by Lauren

Sunday, May 31st, 2015

Volunteer Stories – Taff’s Birthday Bonanza; ‘A birthday to remember which confirmed there really is no party like a TP party!’


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Spirits were high amongst volunteers and children alike in Nacamaki on Friday evening. We had just returned from a very successful inter-schools sports competition in which the 7&8 Nacamaki boys pulled off a memorable victory to bring home the gold, and everyone was buzzing!

It all started with some of the boys wearing some rather fetching Jamba dresses. The party guests were arriving when I was whisked away to my Grandma’s house to get dressed in my traditional Fijian birthday attire, which turned out to be a dress made out of special paper (masi). I was then secretly ushered back into the party shack and left sitting on my own in a masi dress, which was of much amusement to the other guests.

I was treated to a wonderful rendition of happy birthday by everyone, made a short speech and cut the wonderfully huge cake my mum had prepared. The mums had all been baking all day and there was no short supply of cake and pie and tea! All the cakes were truly delicious but one stood out above the rest. Earlier in the week, Tess had been back to visit her mum in Vatulele, who is a master baker, to make me a surprise cake. Tess had produced a scrumptious banana cake, under her mum’s watchful eye, which was a lovely treat.

The group came together for a dance to the Fijian classic ‘Cecilia’ and then I was to slow to sit down, and was forced to make my own rendition of the ‘chacha slide’. A great night was topped off by the surprise visit of the Vatulele mum’s and my dad came along too. Throughout the night the shack was jam packed which put hop hop to the side but this was okay as everyone was enjoying chatting and reminiscing. It truly was a birthday to remember which confirmed that there really is no party like a TP party.

by Taff

Saturday, May 30th, 2015

TP Inter-School Tournament – Koro Island – U14 Netball; ‘It’s so cool that I’ve now coached a team on the other side of the world!’


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Day 13 of the Think Pacific expedition and today was awesome! Both groups at Nabasovi District School and Kade Village School had spent the previous week training a netball team and 2 rugby teams from each school from the years 5-8. I really enjoyed the training we ran for them, and I thoroughly enjoyed getting back into Netball coaching having missed it since I left England.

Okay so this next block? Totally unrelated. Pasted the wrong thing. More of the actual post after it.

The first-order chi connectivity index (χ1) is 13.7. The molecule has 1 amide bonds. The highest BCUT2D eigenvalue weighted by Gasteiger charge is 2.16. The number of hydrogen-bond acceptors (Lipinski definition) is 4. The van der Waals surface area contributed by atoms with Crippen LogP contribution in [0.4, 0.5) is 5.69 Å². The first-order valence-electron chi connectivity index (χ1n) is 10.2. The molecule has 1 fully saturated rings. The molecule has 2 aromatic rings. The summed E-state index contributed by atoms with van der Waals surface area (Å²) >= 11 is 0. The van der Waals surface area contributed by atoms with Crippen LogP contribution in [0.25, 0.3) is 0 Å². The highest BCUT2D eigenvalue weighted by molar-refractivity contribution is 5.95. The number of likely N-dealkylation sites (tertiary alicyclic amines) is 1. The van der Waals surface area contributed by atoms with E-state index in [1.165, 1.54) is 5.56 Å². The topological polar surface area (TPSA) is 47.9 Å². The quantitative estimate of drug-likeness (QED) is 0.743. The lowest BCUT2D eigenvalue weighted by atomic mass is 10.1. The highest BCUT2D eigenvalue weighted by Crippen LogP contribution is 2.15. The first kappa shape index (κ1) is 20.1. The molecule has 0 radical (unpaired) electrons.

All of the coaching we put on was leading to a massive inter-school tournament on the Friday, where 4 schools from around Koro Island came together to battle it out to become champions. Julia, Hannah, Lauren and I got our netball team really pumped up and we were all really excited.

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What was also great was that our Think Pacific team were heading to Vunivasa School with our two schools and we were going to join another Think Pacific team who were on a 6 month expedition with their 2 schools; Vunivasa and Nacamaki. The atmosphere was class – so many kids running around enjoying themselves.

First up was my Nabasovi Netball team playing Nacamaki. The girls played really well and I loved watching their game! They won their match quite convincingly which (obviously) we were all really chuffed about. Through to the final! We had lots of chill time so spent it watching the other teams playing and chatting to the 6 month team about their experiences.
So, the final…So excited for the girl’s match against Vunivasa!

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It was a 20 minute game with 4 long quarters,  with the last being the longest ever. I loved being back courtside cheering my team on. The game is quite different out here, contact seems to be the norm but the girls are awesome at netball and they loved every minute! It did get to the point however,  where I couldn’t watch as I so wanted the girls to win!